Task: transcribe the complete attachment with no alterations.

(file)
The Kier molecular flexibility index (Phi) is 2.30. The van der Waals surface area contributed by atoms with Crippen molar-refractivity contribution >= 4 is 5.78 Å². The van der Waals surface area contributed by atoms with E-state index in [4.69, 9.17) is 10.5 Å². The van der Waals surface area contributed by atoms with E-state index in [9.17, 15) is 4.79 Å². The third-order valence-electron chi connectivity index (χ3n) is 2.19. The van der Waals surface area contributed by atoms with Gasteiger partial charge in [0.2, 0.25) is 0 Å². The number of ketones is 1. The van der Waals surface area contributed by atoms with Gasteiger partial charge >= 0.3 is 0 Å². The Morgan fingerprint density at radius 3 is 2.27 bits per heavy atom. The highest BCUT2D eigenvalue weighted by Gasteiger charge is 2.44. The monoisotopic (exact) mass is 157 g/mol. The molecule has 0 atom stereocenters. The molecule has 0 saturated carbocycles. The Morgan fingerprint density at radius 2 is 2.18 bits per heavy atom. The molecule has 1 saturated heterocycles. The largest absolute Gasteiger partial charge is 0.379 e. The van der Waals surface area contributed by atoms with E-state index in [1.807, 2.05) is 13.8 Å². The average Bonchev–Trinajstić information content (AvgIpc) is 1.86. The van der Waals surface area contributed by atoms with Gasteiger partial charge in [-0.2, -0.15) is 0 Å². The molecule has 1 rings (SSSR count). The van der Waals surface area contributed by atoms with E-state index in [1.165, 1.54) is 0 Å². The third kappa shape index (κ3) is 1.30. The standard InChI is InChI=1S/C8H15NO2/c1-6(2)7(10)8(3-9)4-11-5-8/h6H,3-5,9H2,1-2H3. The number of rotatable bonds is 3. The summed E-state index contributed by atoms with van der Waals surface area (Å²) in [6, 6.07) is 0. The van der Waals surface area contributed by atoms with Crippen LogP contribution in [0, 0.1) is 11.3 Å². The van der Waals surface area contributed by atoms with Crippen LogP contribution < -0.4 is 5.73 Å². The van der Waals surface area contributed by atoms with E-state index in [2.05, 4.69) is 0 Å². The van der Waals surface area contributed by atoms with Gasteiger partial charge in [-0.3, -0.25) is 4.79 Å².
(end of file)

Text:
The Kier molecular flexibility index (Phi) is 2.30. The van der Waals surface area contributed by atoms with Crippen molar-refractivity contribution >= 4 is 5.78 Å². The van der Waals surface area contributed by atoms with E-state index in [4.69, 9.17) is 10.5 Å². The van der Waals surface area contributed by atoms with E-state index in [9.17, 15) is 4.79 Å². The third-order valence-electron chi connectivity index (χ3n) is 2.19. The van der Waals surface area contributed by atoms with Gasteiger partial charge in [0.2, 0.25) is 0 Å². The number of ketones is 1. The van der Waals surface area contributed by atoms with Gasteiger partial charge >= 0.3 is 0 Å². The Morgan fingerprint density at radius 3 is 2.27 bits per heavy atom. The highest BCUT2D eigenvalue weighted by Gasteiger charge is 2.44. The monoisotopic (exact) mass is 157 g/mol. The molecule has 0 atom stereocenters. The molecule has 0 saturated carbocycles. The Morgan fingerprint density at radius 2 is 2.18 bits per heavy atom. The molecule has 1 saturated heterocycles. The largest absolute Gasteiger partial charge is 0.379 e. The van der Waals surface area contributed by atoms with E-state index in [1.807, 2.05) is 13.8 Å². The average Bonchev–Trinajstić information content (AvgIpc) is 1.86. The van der Waals surface area contributed by atoms with Gasteiger partial charge in [-0.2, -0.15) is 0 Å². The molecule has 1 rings (SSSR count). The van der Waals surface area contributed by atoms with E-state index in [1.165, 1.54) is 0 Å². The third kappa shape index (κ3) is 1.30. The standard InChI is InChI=1S/C8H15NO2/c1-6(2)7(10)8(3-9)4-11-5-8/h6H,3-5,9H2,1-2H3. The number of rotatable bonds is 3. The summed E-state index contributed by atoms with van der Waals surface area (Å²) in [6, 6.07) is 0. The van der Waals surface area contributed by atoms with Crippen LogP contribution in [0, 0.1) is 11.3 Å². The van der Waals surface area contributed by atoms with Crippen LogP contribution < -0.4 is 5.73 Å². The van der Waals surface area contributed by atoms with E-state index in [2.05, 4.69) is 0 Å². The van der Waals surface area contributed by atoms with Gasteiger partial charge in [-0.3, -0.25) is 4.79 Å².